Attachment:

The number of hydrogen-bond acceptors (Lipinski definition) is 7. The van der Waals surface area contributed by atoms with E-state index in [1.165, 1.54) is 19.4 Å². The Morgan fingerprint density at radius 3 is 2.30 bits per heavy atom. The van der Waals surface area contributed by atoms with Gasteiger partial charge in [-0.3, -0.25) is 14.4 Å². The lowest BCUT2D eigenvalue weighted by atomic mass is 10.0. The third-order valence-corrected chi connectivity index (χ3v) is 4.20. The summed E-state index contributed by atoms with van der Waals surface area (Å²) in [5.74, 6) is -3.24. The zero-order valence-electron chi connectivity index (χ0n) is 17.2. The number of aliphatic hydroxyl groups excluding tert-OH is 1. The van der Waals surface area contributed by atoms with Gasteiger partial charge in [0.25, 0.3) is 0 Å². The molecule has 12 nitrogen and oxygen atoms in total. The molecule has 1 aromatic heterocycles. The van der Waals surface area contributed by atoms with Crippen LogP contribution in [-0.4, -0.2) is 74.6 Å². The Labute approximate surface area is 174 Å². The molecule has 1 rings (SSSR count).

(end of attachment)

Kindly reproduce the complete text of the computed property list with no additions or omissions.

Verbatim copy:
The number of hydrogen-bond acceptors (Lipinski definition) is 7. The van der Waals surface area contributed by atoms with E-state index in [1.165, 1.54) is 19.4 Å². The Morgan fingerprint density at radius 3 is 2.30 bits per heavy atom. The van der Waals surface area contributed by atoms with Gasteiger partial charge in [-0.3, -0.25) is 14.4 Å². The lowest BCUT2D eigenvalue weighted by atomic mass is 10.0. The third-order valence-corrected chi connectivity index (χ3v) is 4.20. The summed E-state index contributed by atoms with van der Waals surface area (Å²) in [5.74, 6) is -3.24. The zero-order valence-electron chi connectivity index (χ0n) is 17.2. The number of aliphatic hydroxyl groups excluding tert-OH is 1. The van der Waals surface area contributed by atoms with Gasteiger partial charge in [0.25, 0.3) is 0 Å². The molecule has 12 nitrogen and oxygen atoms in total. The molecule has 1 aromatic heterocycles. The van der Waals surface area contributed by atoms with Crippen LogP contribution in [-0.4, -0.2) is 74.6 Å². The Labute approximate surface area is 174 Å². The molecule has 1 rings (SSSR count).